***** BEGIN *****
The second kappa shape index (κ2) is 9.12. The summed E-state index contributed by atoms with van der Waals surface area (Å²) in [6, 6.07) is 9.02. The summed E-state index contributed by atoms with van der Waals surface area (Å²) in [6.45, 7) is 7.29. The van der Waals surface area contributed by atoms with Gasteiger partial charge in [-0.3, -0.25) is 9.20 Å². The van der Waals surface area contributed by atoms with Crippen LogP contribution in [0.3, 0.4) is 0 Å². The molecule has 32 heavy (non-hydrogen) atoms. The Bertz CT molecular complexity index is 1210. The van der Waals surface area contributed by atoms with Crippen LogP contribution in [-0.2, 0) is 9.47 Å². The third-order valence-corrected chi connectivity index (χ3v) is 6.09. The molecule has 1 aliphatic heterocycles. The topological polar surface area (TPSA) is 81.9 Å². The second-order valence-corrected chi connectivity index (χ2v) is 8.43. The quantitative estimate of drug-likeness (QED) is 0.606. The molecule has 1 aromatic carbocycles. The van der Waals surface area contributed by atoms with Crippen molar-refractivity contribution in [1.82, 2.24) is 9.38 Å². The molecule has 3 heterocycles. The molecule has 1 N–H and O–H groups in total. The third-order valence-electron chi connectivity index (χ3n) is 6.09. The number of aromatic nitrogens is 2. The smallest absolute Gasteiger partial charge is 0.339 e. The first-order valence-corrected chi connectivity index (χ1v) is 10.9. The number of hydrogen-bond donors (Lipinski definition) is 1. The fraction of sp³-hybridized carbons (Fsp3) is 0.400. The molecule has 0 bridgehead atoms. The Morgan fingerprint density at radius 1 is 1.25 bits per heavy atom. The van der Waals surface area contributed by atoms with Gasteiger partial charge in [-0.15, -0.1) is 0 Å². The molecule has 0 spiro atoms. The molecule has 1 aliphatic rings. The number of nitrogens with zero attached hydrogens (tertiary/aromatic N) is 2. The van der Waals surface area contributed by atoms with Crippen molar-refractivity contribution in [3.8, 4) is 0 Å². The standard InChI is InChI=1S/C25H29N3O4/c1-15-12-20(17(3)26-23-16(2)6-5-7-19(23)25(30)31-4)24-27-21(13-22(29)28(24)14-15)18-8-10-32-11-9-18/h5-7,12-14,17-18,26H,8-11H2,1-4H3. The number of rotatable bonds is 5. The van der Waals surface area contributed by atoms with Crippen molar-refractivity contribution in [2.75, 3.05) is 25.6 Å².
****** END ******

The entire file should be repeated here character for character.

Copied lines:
The second kappa shape index (κ2) is 9.12. The summed E-state index contributed by atoms with van der Waals surface area (Å²) in [6, 6.07) is 9.02. The summed E-state index contributed by atoms with van der Waals surface area (Å²) in [6.45, 7) is 7.29. The van der Waals surface area contributed by atoms with Gasteiger partial charge in [-0.3, -0.25) is 9.20 Å². The van der Waals surface area contributed by atoms with Crippen LogP contribution in [0.3, 0.4) is 0 Å². The molecule has 32 heavy (non-hydrogen) atoms. The Bertz CT molecular complexity index is 1210. The van der Waals surface area contributed by atoms with Crippen LogP contribution in [-0.2, 0) is 9.47 Å². The third-order valence-corrected chi connectivity index (χ3v) is 6.09. The molecule has 1 aliphatic heterocycles. The topological polar surface area (TPSA) is 81.9 Å². The second-order valence-corrected chi connectivity index (χ2v) is 8.43. The quantitative estimate of drug-likeness (QED) is 0.606. The molecule has 1 aromatic carbocycles. The van der Waals surface area contributed by atoms with Crippen molar-refractivity contribution in [1.82, 2.24) is 9.38 Å². The molecule has 3 heterocycles. The molecule has 1 N–H and O–H groups in total. The third-order valence-electron chi connectivity index (χ3n) is 6.09. The number of aromatic nitrogens is 2. The smallest absolute Gasteiger partial charge is 0.339 e. The first-order valence-corrected chi connectivity index (χ1v) is 10.9. The number of hydrogen-bond donors (Lipinski definition) is 1. The fraction of sp³-hybridized carbons (Fsp3) is 0.400. The molecule has 0 bridgehead atoms. The Morgan fingerprint density at radius 1 is 1.25 bits per heavy atom. The van der Waals surface area contributed by atoms with Gasteiger partial charge in [-0.15, -0.1) is 0 Å². The molecule has 0 spiro atoms. The molecule has 1 aliphatic rings. The number of nitrogens with zero attached hydrogens (tertiary/aromatic N) is 2. The van der Waals surface area contributed by atoms with Crippen molar-refractivity contribution in [3.8, 4) is 0 Å². The standard InChI is InChI=1S/C25H29N3O4/c1-15-12-20(17(3)26-23-16(2)6-5-7-19(23)25(30)31-4)24-27-21(13-22(29)28(24)14-15)18-8-10-32-11-9-18/h5-7,12-14,17-18,26H,8-11H2,1-4H3. The number of rotatable bonds is 5. The van der Waals surface area contributed by atoms with Crippen molar-refractivity contribution in [2.75, 3.05) is 25.6 Å².